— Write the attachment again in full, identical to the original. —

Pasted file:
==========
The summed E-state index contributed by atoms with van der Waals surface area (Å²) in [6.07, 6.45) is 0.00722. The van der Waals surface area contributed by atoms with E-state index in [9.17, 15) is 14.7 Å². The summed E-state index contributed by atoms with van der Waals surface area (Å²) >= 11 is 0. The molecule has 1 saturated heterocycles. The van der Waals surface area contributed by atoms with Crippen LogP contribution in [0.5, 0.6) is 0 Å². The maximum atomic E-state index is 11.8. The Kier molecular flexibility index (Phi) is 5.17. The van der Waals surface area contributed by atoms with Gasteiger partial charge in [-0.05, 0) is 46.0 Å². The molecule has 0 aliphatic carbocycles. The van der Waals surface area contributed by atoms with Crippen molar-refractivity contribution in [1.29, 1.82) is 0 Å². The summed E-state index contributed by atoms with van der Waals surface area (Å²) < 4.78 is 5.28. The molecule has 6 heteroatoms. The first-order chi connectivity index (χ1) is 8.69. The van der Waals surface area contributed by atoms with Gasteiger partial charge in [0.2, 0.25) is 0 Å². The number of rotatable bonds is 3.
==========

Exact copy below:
The summed E-state index contributed by atoms with van der Waals surface area (Å²) in [6.07, 6.45) is 0.00722. The van der Waals surface area contributed by atoms with E-state index in [9.17, 15) is 14.7 Å². The summed E-state index contributed by atoms with van der Waals surface area (Å²) >= 11 is 0. The molecule has 1 saturated heterocycles. The van der Waals surface area contributed by atoms with Crippen LogP contribution in [0.5, 0.6) is 0 Å². The maximum atomic E-state index is 11.8. The Kier molecular flexibility index (Phi) is 5.17. The van der Waals surface area contributed by atoms with Gasteiger partial charge in [-0.05, 0) is 46.0 Å². The molecule has 0 aliphatic carbocycles. The van der Waals surface area contributed by atoms with Crippen molar-refractivity contribution in [1.29, 1.82) is 0 Å². The summed E-state index contributed by atoms with van der Waals surface area (Å²) < 4.78 is 5.28. The molecule has 6 heteroatoms. The first-order chi connectivity index (χ1) is 8.69. The van der Waals surface area contributed by atoms with Gasteiger partial charge in [0.2, 0.25) is 0 Å². The number of rotatable bonds is 3.